For information on the ownership rights of University of Arkansas faculty, students and staff with regard to the creation of materials developed from research or teaching, please see Board Policy 210.1(Patent and Copyright Policy) and Board Policy 210.2 (Copyright and Distance Learning).
As authors and creators of intellectual property, members of the University of Arkansas community have rights and choices in how to manage the distribution of their work. Students, faculty and staff are encouraged to become aware of the many options that are available with regard to limiting, retaining and transferring the copyrights to their works. Retaining or transferring only limited copyrights to publishers can make it easier for an author to distribute work more freely – to colleagues, in the classroom, or in the University of Arkansas institutional repository. Publishing contracts often include language that provides exclusive distribution rights to a publisher. It is now not uncommon for authors to attach addenda to these agreements in order to retain their rights. An addendum generator has been developed to help you choose the type of addendum you wish to use. It is available at http://scholars.sciencecommons.org/ .
For online materials, authors may also consider Creative Commons licensing (see https://creativecommons.org/licenses/ ) which allows the creator to assign levels of rights protection to materials published electronically.
The Fair Use Exemption found at Section 107 of the Copyright Law allows for limited reproduction of someone else's copyright-protected work for purposes of criticism, comment, news reporting, teaching (including multiple copies for classroom use), scholarship and research without permission of the copyright holder. However, nonprofit educational use does not automatically fall under fair use. If the reproduction is for one of the above purposes, a determination as to whether the reproduction is fair use must be made based upon four factors:
- The purpose and character of use (principally, whether for commercial or nonprofit educational use);
- The nature of the copyright-protected work;
- The amount and substantiality of the portion used; and
- The effect of the use being evaluated upon the potential market for or value of the copyright-protected work.
Fair use requires a thoughtful analysis and the law does not state exactly what uses of a copyrighted work will be considered fair uses under the law and may therefore be used without obtaining permission. As such, individuals who are not lawyers may often need to be interpreters of the law in everyday circumstances, and answers as to how much reproduction may be considered fair use often remain unclear. The bottom line is that fair use requires a very fact-specific analysis as to whether a particular use or reuse of a work may indeed be considered fair use.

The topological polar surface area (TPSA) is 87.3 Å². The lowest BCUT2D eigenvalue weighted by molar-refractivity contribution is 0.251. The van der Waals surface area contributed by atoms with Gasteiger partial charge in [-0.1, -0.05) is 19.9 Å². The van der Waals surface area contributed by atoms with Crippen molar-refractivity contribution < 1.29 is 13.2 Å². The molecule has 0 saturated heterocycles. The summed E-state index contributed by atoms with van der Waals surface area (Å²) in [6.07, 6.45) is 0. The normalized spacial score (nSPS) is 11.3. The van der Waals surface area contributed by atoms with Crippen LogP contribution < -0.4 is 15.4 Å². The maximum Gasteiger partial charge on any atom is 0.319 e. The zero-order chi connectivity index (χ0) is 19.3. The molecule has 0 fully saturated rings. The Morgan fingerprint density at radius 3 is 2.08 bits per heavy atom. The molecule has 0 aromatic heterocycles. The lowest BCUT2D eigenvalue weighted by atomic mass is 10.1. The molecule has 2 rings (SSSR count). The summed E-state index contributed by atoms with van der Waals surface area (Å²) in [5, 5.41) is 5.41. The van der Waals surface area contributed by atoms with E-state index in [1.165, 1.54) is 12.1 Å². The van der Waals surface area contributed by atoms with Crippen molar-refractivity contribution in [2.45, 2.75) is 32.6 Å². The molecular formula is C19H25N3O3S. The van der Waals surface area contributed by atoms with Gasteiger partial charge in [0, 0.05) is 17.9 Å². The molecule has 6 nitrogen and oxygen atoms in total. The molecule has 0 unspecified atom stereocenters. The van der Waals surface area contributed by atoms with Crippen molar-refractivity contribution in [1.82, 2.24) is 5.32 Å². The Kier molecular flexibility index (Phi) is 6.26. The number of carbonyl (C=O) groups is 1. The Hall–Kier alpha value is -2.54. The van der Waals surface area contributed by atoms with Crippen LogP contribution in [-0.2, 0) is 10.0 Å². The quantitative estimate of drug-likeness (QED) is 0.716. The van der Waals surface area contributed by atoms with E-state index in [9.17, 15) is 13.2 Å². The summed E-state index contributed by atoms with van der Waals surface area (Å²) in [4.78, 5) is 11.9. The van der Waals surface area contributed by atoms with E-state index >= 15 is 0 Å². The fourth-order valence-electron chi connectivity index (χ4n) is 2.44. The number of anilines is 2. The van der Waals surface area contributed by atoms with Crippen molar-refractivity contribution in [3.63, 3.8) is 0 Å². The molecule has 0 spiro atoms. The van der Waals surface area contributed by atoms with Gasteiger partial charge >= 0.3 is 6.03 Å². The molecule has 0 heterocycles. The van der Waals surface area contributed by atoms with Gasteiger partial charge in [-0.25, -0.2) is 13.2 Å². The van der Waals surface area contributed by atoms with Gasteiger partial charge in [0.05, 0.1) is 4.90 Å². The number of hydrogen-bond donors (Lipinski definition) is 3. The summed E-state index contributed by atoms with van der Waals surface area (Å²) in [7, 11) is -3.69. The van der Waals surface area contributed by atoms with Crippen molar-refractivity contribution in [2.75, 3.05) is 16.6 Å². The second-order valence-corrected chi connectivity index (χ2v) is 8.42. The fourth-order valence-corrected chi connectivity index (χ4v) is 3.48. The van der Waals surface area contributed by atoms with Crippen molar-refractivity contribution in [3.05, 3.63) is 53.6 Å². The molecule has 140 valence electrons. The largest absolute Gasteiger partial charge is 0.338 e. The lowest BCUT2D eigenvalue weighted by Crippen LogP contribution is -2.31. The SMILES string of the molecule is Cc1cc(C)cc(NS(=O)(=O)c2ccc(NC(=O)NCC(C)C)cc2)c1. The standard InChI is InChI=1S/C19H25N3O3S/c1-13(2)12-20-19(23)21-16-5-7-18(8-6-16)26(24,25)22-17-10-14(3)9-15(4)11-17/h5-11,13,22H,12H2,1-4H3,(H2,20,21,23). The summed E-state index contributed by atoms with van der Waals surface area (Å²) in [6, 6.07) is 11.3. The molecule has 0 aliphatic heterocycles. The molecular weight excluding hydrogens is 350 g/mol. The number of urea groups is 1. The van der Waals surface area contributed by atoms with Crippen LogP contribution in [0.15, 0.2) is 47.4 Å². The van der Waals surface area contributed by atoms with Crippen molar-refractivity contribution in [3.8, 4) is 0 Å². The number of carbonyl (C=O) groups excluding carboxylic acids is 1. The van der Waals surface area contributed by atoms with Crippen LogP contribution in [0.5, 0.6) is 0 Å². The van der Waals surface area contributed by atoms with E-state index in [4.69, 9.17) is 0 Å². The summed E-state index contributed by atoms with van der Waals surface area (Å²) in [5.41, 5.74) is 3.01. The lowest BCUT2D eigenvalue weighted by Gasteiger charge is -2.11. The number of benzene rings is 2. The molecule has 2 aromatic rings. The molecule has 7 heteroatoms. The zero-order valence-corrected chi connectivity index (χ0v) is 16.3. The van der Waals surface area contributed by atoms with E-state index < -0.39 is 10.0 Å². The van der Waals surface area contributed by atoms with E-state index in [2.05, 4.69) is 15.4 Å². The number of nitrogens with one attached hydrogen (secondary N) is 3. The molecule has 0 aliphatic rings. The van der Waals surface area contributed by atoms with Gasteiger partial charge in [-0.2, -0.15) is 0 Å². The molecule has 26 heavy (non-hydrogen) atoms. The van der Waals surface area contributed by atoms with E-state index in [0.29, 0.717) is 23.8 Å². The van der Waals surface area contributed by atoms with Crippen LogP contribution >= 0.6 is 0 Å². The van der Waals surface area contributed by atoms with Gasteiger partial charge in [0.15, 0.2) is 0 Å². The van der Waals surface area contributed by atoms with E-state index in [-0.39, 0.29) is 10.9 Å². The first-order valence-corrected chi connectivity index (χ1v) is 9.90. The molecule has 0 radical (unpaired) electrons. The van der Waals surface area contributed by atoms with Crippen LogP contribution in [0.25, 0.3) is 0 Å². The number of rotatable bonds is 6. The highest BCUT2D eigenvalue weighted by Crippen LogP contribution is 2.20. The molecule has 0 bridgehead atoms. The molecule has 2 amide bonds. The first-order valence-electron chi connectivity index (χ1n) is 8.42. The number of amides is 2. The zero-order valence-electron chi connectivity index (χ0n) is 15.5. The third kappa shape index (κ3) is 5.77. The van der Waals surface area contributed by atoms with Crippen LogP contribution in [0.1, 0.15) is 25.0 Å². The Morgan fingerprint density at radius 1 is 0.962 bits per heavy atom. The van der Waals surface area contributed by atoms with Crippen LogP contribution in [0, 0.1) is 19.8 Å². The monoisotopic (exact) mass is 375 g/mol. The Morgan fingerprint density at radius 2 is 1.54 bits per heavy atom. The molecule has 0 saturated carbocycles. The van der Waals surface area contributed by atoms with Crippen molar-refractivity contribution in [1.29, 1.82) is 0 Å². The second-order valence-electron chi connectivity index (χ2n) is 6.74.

The Fair use exemption allows flexibility to work within the changing environment. Court rulings will continue to shape the discussion and application of fair use.
Distance Education and the Online Classroom
In 2002, the Technology, Education and Copyright Harmonization (TEACH) Act became law and expanded the latitude universities have for the performance and display of copyright-protected materials in a distance education environment, including through the use of Learning Management Systems such as Blackboard.
The copyright requirements for TEACH and online classrooms still have at their heart the basic tenets of copyright protection and fair use.
Copyright Obligations of University of Arkansas Faculty, Staff and Students
University faculty and staff wishing to use copyrighted materials are responsible for ensuring compliance with copyright law. This includes making a good faith determination as to whether use of a work falls under the rubrics of the fair use exemption. The University of Arkansas does not assume legal responsibility for any independent applications of copyright principles made by its faculty, staff or students that are not made in good faith. All good faith determinations which identify that the use exceeds fair use or for which there are other limitations applied by the copyright owners must result in obtaining permissions to use the individual works.
Students are expected to individually, within the context of the Code of Student Life and other applicable University regulations, act responsibly and ethically by applying fair use principles to the completion of their activities and projects. The University does not assume legal responsibility for violations of applicable copyright law by students who are not employees of the University. Students who are employees of the University, with the exception of those holding work-study or Graduate Assistant positions, and who are acting in their capacity as employees are subject to all provisions of this document relating to faculty and staff. Copyright infringement is a violation of federal law with legal ramifications of infringement which can include fines that range from $200 to $150,000 per infringement and/or prison.
For help in making a good faith determination of the applicability of the fair use determination you may contact the University of Arkansas Libraries, a Global Campus instructional designer, or the University Bookstore.
Remember that using library course reserves or creating legal course packs through
the bookstore can be the best way to minimize the risk of copyright infringement.